32. The role of the Bar to promote access to justice is universally exhorted in Article 4 of the United Nations Basic Principles on the Role of Lawyers[iv]. For the Malaysian Bar, this universal principle finds it voice in one of our express objectives found in Section 42(1)(h) of the Legal Profession Act 1976.[v]
33. Now in this connection, the National Legal Aid Foundation — Yayasan Bantuan Guaman Kebangsaan (“YBGK”) — is one of the most important access to justice initiatives within our criminal justice system. This government–funded legal aid scheme, for the legal representation of accused persons in criminal matters, is subject to a low threshold means–test for criminal trial representation and complements the Malaysian Bar’s proud pioneering and self–funded legal aid scheme for all legal matters that was established in 1983.
34. YBGK is a joint enterprise between the Government and the three Bars of Malaysia, viz, the Malaysian Bar, Sabah Law Association and the Advocates’ Association of Sarawak and commenced operations in 2012. The three Bars have to date trained a pool of 1,804 lawyers who are paid a nominal fee for handling YBGK files. Between April 2012 and December 2015, YBGK lawyers handled a total of 535,986 cases, which is a remarkable average of 142,903 cases per year, or 11,908 cases per month!
35. Recently, there have been concerns over the delayed payments to YBGK lawyers and the possible adverse consequences that this may have on the YBGK scheme. The Bar Council has been working with the YBGK administration to resolve the matter. We have also kept the Honourable Attorney–General (who is the Chairman of the YBGK Board) and the Minister in charge of Law (who is the Patron of YBGK) notified of the delayed payments, and have sought their assistance to resolve this matter.
36. The delay in payments must be dealt with immediately in the interest of impecunious members of the public who rely on YBGK for their access to justice, and the YBGK lawyers who have already discharged their legal duties. The YBGK success story should not and cannot be derailed by financial impediments caused by administrative delays. In this regard, we welcome the reiteration by the Honourable Attorney–General last week of his commitment towards the continued progress of the YBGK Scheme and his pledge to resolve the backlog in payments to YBGK lawyers.
37. It is noteworthy that despite these outstanding payments, YBGK lawyers have continued to provide legal services, and in some states, have even taken on more remand cases in 2016 than in 2015. The commitment and the spirit of volunteerism of our YBGK lawyers are commendable, and we look forward to more lawyers stepping–up to the plate.
Independence of the Bar
38. The independent institutions of state are vital for the functioning of any democratic nation that upholds the rule of law. The Judiciary, enforcement agencies such as the Malaysian Anti–Corruption Commission and regulatory bodies such as Bank Negara Malaysia are such institutions. Their independence must be protected, preserved and strengthened. In this relation, the 27th President of the Malaysian Bar, Dato’ Ambiga Sreenevasan, said at the opening of the 2007 Malaysian Law Conference that “Independent institutions are not the weakness of the government, but a sign of its strength”.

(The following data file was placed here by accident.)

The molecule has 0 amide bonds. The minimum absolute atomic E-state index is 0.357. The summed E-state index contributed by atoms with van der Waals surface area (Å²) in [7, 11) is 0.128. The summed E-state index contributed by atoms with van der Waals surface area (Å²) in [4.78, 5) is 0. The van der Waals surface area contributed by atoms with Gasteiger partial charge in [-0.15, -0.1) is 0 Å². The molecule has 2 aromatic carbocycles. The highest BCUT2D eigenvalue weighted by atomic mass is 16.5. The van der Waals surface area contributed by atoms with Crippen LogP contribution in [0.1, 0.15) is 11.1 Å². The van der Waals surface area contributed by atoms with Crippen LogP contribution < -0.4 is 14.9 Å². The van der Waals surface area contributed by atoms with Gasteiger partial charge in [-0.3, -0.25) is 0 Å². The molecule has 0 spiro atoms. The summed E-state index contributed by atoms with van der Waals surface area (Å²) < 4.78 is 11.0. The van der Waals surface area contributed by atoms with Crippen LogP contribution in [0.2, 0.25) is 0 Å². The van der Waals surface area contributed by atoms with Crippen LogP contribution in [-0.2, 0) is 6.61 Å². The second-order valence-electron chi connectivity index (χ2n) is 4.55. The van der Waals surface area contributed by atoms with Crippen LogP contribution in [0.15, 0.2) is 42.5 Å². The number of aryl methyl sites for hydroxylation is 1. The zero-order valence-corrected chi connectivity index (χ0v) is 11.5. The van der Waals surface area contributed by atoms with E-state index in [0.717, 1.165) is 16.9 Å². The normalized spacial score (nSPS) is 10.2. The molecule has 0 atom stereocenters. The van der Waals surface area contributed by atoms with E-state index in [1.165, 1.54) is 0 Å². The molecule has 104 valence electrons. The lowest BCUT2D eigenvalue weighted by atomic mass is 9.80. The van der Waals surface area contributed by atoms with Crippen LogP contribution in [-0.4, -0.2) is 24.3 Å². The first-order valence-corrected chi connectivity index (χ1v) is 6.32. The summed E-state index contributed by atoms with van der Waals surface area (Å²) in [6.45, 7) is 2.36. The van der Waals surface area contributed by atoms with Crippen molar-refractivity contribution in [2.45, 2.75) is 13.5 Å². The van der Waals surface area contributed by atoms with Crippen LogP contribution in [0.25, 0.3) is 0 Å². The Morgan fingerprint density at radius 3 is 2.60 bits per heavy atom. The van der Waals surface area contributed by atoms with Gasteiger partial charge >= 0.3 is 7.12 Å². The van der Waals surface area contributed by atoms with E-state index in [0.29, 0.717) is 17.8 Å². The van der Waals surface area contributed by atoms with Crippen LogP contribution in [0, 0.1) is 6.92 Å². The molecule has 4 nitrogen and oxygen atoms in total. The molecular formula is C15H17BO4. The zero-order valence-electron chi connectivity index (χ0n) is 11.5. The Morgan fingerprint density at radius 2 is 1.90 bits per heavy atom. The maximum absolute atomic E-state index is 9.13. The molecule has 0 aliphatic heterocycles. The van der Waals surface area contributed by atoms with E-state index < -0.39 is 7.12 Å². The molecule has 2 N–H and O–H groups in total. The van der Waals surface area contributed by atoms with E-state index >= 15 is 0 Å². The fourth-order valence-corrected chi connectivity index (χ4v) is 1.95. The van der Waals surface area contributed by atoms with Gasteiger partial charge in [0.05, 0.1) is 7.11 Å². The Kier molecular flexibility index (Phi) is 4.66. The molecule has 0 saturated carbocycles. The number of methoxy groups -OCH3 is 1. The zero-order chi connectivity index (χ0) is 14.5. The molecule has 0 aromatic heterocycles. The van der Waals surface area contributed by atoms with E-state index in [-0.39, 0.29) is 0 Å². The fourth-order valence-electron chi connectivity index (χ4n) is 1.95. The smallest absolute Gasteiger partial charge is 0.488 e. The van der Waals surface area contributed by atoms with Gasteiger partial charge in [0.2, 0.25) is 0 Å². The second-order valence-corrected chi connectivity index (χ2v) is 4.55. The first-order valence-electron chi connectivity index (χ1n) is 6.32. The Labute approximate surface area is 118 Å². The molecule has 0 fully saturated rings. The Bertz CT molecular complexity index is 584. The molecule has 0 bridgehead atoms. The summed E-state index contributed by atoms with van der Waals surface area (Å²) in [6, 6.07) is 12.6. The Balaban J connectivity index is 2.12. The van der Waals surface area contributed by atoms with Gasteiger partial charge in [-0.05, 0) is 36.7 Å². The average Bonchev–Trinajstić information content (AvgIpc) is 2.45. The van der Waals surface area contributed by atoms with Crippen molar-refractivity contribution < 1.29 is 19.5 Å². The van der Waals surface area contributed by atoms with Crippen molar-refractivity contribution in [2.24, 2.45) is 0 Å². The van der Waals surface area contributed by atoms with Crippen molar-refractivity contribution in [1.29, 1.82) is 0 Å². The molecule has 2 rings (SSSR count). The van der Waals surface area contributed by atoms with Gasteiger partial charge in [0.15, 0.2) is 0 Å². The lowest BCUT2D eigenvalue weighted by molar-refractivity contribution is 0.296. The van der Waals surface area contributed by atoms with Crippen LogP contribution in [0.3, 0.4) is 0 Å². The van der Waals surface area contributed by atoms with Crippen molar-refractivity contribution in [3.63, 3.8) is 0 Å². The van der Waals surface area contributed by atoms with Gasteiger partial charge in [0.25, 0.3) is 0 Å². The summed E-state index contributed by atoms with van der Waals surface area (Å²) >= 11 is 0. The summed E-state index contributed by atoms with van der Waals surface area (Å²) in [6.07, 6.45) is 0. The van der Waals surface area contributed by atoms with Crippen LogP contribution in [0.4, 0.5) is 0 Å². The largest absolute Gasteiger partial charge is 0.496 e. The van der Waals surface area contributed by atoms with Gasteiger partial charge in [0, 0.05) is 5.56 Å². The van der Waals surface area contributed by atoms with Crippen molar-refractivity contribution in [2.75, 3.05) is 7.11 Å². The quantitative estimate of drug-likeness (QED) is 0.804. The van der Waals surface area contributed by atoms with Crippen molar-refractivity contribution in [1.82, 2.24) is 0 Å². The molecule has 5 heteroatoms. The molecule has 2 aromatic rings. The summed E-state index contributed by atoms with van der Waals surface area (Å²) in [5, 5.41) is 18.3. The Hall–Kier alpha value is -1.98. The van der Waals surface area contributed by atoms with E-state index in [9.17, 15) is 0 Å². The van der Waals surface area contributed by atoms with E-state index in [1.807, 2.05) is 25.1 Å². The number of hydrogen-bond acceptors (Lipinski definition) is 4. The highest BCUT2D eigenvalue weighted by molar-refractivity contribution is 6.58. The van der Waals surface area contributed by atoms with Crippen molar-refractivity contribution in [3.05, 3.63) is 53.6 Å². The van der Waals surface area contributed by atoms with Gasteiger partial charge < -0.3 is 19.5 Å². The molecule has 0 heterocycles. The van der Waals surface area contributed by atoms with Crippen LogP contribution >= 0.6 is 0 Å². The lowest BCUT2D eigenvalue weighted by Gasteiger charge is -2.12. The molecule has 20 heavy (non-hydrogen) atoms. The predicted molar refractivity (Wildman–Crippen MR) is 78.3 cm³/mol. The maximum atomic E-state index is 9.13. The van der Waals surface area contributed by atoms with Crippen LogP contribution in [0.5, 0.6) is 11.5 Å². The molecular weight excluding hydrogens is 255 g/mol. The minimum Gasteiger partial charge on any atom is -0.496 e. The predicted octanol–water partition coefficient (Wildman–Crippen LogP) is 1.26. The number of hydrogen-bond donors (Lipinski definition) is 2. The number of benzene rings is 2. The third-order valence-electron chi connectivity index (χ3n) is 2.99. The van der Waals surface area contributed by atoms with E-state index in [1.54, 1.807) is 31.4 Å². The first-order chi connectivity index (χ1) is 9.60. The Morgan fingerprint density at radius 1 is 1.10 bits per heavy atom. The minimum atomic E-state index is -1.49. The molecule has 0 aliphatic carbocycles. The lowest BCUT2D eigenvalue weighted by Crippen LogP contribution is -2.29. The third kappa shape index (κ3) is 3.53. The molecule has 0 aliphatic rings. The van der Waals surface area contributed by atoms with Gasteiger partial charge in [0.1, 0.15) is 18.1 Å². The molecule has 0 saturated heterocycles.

39. Independent institutions are a check and balance against abuse of power, and act to promote transparency, accountability and good governance. They are therefore vital to the well–being of the state and its citizens. For this reason, at this conference, we have dedicated a session on the independence of institutions in a democracy.
40. For more than 69 years, the Malaysian Bar has been an independent institution and a self–regulating body under the Legal Profession Act 1976. Our objectives are crystallised in Section 42(1) of the Act and our combined functions include regulatory and practice matters, Members’ interest, and a societal or public interest role. We have, and continue to discharge, these functions without fear or favour, as obedient servants of the rule of law.
41. There are currently certain disturbing proposals to amend the Legal Profession Act 1976. These proposals will radically overhaul the process for the elections of Bar Council members and Office–Bearers of the Malaysian Bar, reduce the voting rights of Members, impose punitive quorum requirements for general meetings, and allow for non–elected government representatives to sit in the Bar Council. The Bar Council has vehemently opposed these proposals, which are still not finalised. The Government is considering the Bar’s objections.
42. The proposed amendments challenge the essential character of the Bar and brings into question the very rationale of an independent legal profession in Malaysia.[vi] The proposals are a blatant attempt to curb the active discharge of the functions of the Bar Council, particularly in our societal role. These have caused considerable disquiet amongst Members of the Bar throughout the country, and even amongst members of the public.
43. Indeed, senior Cabinet Minister and our former Law Minister Datuk Seri Nazri Aziz has also recently expressed his unreserved and categorical objections to the proposals, and we thank him for his support.[vii]